View from inside a shop in South Madagascar

People of Madagascar

Friendly, and sometimes liable to extraordinary displays of hospitality.

Far more African in appearance than I had imagined, the Malagasy's Malay and Polynesian ethnic heritage seems at first glance to have become largely diluted during the centuries spent in the cultural mixing-pot. But the distinctions are there, with the country's 18 tribes very much aware of where they stand in the social hierarchy.

Street scene in Antananarivo

At the top of the pile are the Merina (people of the highlands), the descendants of the Malay-Polynesian settlers who began arriving in Madagascar about 2000 years ago. At the bottom are the côtiers, a collective term for the people of the coast. Completely off the scale are the members of the 19th tribe - the vazaha, the white foreigners. If you're one of these and you travel to Madagascar you had better get used to this term.

The kids like to have a laugh

While tribes do form the basis of the Malagasy social system, to the casual observer there is no overt evidence of tribalism, and certainly no suggestion of the type of inter-tribe antagonism and violence frequently associated with continental Africa. Although this is not to suggest that there is no crime or injustice in Madagascar. The country is one of the poorest in the world. Corruption and cronyism are bound to be widespread.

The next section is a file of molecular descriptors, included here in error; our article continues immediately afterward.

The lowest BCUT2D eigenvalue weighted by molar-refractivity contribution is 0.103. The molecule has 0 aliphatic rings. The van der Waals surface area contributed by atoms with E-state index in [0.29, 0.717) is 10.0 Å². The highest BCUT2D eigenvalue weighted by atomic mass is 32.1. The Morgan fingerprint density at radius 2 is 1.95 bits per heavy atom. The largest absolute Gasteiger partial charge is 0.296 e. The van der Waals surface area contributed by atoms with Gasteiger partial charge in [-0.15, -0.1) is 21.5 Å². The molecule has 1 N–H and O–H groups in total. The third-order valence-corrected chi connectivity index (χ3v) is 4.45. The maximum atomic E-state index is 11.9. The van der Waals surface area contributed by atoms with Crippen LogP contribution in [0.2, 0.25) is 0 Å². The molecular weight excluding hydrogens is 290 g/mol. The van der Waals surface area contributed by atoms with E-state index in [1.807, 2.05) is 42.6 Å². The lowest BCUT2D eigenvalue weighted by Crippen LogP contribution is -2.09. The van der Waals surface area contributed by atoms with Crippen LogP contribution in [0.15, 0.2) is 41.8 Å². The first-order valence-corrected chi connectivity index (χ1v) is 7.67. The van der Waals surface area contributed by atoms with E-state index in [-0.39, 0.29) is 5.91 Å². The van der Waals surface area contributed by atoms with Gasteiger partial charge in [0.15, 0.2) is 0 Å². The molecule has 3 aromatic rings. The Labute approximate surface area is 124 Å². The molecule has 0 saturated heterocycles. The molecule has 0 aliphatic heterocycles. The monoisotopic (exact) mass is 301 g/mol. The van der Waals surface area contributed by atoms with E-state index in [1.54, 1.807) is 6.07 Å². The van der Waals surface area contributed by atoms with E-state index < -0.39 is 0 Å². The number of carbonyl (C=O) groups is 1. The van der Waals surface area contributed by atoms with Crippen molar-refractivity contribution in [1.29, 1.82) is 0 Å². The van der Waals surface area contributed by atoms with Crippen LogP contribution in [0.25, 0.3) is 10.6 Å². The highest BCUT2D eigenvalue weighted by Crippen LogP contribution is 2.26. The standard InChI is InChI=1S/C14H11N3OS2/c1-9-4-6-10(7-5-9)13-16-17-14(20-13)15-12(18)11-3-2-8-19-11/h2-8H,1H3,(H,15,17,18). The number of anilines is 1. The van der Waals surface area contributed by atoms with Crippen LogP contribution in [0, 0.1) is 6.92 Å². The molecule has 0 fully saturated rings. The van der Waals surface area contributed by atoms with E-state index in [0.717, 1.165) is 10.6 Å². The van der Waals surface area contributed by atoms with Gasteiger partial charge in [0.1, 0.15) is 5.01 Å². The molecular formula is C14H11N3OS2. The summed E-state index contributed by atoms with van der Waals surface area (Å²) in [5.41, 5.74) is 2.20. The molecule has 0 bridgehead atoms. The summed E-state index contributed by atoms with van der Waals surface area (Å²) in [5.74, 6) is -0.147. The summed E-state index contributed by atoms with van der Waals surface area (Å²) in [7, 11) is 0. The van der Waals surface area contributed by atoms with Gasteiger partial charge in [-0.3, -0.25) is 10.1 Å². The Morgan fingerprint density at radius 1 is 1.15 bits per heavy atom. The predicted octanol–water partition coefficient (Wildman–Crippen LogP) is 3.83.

Their parents are sometimes not quite so amused

Overall though, the Malagasy are one of the most peaceful and laid-back people you could ever hope to meet. Aggression doesn't appear to be part of their national character, and nor does intolerance.

Men, women and children all move freely and openly through the society and all make valuable and valued contributions. There is no overt evidence of sexism or religious discrimination and no sign of zealotry.

Only five strings between them (two on the bass, three on the mandolin) but a great sound

The Malagasy are instead curious, friendly, handsome and proud. It is even possible to get the impression that despite the poverty and disadvantage that is their everyday lot the average Malagasy feels a little sorry for all those without the good fortune to have been born and breed on their island. If you travel to Madagascar you are bound to experience their kind and generous hospitality.